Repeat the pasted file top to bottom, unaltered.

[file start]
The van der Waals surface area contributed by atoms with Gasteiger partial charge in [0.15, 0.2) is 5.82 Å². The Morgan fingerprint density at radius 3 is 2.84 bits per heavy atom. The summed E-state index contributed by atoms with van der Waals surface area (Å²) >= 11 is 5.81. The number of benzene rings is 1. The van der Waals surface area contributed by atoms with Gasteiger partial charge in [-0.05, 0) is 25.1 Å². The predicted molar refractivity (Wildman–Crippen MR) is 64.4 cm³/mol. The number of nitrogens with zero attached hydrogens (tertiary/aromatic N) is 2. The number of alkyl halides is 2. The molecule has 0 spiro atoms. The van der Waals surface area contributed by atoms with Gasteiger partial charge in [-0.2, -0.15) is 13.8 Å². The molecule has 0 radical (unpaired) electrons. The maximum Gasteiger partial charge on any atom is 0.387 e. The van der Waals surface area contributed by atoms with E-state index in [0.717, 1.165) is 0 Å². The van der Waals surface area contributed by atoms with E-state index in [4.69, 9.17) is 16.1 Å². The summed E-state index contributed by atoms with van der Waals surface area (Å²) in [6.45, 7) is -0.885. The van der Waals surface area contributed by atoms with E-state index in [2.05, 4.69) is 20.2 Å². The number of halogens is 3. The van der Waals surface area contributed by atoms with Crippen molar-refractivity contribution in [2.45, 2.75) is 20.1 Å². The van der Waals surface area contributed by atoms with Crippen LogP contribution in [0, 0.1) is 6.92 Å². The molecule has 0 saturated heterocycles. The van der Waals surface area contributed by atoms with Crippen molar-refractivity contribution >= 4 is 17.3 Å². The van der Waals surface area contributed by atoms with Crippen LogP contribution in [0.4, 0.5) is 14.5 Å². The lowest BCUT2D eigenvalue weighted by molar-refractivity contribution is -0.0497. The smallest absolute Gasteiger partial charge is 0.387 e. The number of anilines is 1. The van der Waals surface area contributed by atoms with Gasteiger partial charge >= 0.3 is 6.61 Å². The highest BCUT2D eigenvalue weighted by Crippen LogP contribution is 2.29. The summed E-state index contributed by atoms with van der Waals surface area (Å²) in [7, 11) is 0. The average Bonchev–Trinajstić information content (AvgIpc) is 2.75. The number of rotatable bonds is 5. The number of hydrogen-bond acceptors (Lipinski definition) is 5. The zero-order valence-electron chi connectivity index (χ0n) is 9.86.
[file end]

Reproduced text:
The van der Waals surface area contributed by atoms with Gasteiger partial charge in [0.15, 0.2) is 5.82 Å². The Morgan fingerprint density at radius 3 is 2.84 bits per heavy atom. The summed E-state index contributed by atoms with van der Waals surface area (Å²) >= 11 is 5.81. The number of benzene rings is 1. The van der Waals surface area contributed by atoms with Gasteiger partial charge in [-0.05, 0) is 25.1 Å². The predicted molar refractivity (Wildman–Crippen MR) is 64.4 cm³/mol. The number of nitrogens with zero attached hydrogens (tertiary/aromatic N) is 2. The number of alkyl halides is 2. The molecule has 0 spiro atoms. The van der Waals surface area contributed by atoms with Gasteiger partial charge in [-0.2, -0.15) is 13.8 Å². The molecule has 0 radical (unpaired) electrons. The maximum Gasteiger partial charge on any atom is 0.387 e. The van der Waals surface area contributed by atoms with E-state index in [0.717, 1.165) is 0 Å². The van der Waals surface area contributed by atoms with E-state index in [4.69, 9.17) is 16.1 Å². The summed E-state index contributed by atoms with van der Waals surface area (Å²) in [6.45, 7) is -0.885. The van der Waals surface area contributed by atoms with E-state index in [2.05, 4.69) is 20.2 Å². The number of halogens is 3. The van der Waals surface area contributed by atoms with Crippen molar-refractivity contribution in [2.45, 2.75) is 20.1 Å². The van der Waals surface area contributed by atoms with Crippen LogP contribution in [0, 0.1) is 6.92 Å². The molecule has 0 saturated heterocycles. The van der Waals surface area contributed by atoms with Crippen molar-refractivity contribution >= 4 is 17.3 Å². The van der Waals surface area contributed by atoms with Crippen LogP contribution in [0.4, 0.5) is 14.5 Å². The lowest BCUT2D eigenvalue weighted by molar-refractivity contribution is -0.0497. The smallest absolute Gasteiger partial charge is 0.387 e. The number of anilines is 1. The van der Waals surface area contributed by atoms with Gasteiger partial charge >= 0.3 is 6.61 Å². The highest BCUT2D eigenvalue weighted by Crippen LogP contribution is 2.29. The summed E-state index contributed by atoms with van der Waals surface area (Å²) in [7, 11) is 0. The average Bonchev–Trinajstić information content (AvgIpc) is 2.75. The number of rotatable bonds is 5. The number of hydrogen-bond acceptors (Lipinski definition) is 5. The zero-order valence-electron chi connectivity index (χ0n) is 9.86.